|Python Language Summit 2020 - Python Typing|
|Written by Mike James|
|Saturday, 02 May 2020|
Python Summit has gone virtual for obvious reasons. There are lots of interesting talks, but the one that piqued my interest was on the gradual addition of gradual typing to Python. I was going to call the news "Python typing considered harmful", but then I thought better of it.
I really didn't want to bring the hounds of html down on myself, but let Guido van Rossum enlighten you:
"There are a lot of PEPs about typing!" said Guido van Rossum at the Language Summit. Since 2014 there have been ten PEPs approved for Python's type-checking features. Two of them have been approved already this year: the relatively "esoteric" PEP 613: Explicit Type Aliases, and another that will have widespread impact, PEP 585: Type Hinting Generics In Standard Collections, written by Łukasz Langa and mainly implemented by van Rossum."
Notice the use of the term "esoteric" - it sounds as if Guido isn't a true believer at the bottom of it.
The nice thing about Python is that you can avoid typing altogether, but if you do feel guilty about it you can use optional typing. This seems easy at first and even rewarding.
What could be wrong with specifying the signature of a function? But then the rot sets in. Things get complicated. You have to invent how to type complicated things like functions as a whole or data structures. You have invent generics and that's not easy and then there is the whole issue of covariance and contravariance. All tough to understand and hard to get right.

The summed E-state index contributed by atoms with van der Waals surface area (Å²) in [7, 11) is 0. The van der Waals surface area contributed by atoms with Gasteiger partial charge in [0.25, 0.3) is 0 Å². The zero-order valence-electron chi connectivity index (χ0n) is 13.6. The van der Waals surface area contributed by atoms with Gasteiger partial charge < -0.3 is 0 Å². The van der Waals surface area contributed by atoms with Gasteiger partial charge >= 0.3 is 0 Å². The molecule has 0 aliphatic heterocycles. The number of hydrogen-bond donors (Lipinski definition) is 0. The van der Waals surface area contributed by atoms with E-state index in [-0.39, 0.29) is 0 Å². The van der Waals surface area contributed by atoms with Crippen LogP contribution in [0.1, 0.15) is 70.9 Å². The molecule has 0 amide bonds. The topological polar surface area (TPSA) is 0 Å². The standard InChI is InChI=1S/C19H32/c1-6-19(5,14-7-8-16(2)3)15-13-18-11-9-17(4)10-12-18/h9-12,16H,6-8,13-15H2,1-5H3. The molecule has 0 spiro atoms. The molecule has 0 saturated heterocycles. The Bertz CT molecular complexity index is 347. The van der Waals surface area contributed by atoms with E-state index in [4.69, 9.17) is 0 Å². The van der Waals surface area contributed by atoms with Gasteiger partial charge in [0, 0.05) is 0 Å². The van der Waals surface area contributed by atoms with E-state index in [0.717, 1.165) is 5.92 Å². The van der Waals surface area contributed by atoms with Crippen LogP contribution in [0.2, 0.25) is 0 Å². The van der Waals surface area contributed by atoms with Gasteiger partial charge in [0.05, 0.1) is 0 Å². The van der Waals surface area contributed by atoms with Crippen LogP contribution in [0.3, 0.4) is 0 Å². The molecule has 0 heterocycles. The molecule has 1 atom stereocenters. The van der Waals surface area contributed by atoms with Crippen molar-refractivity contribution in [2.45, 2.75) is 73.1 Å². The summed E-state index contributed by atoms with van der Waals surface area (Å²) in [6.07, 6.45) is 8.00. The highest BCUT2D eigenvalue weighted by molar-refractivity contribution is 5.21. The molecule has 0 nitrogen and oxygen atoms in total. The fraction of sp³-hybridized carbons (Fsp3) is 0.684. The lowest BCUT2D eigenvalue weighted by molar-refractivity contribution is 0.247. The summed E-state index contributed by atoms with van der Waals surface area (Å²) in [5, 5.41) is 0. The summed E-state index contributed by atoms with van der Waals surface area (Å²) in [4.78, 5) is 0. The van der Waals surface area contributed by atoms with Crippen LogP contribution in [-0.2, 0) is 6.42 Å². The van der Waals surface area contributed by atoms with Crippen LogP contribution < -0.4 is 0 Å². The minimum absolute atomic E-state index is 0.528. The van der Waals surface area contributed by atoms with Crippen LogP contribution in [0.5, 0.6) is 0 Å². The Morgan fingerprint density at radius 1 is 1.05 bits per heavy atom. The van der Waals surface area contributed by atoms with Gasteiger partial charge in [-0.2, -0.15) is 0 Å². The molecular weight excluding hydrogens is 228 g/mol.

it quickly goes from a fun game with ints to a nightmare with:
Python type annotations don't actually do anything unless you run a type checker, mypy for example, so I suppose they are not that restrictive. But that just makes using them even less useful.
Python seems to be accumulating type annotation like a rock gathers moss.
"Yury Selivanov noted that typing.Optional[t] could be replaced with t | None, and asked whether it could be shortened further as t?. "Every year," replied Van Rossum, "there's another feature that people want to use the question mark for." In his opinion, t | None is convenient enough, and another syntax would be redundant. "
Good job Guido is still there to limit its spread. When asked about progress on typing, he said that he had moved on to retirement and that the Python static mailing list needed more people to join.
I write fairly big Python programs and I can honestly say that I have never had an error that strong typing would have helped me find or stopped me from making. I know I'm expressing a minority view, but I think the Python type annotation experience is evidence that the minority might have a point.
This is an account of the talk written by A. Jesse Jiryu Davis from which all the quotes come from. Do read the account - it has much more to say than covered in this news item.
or email your comment to: email@example.com
|Last Updated ( Saturday, 02 May 2020 )|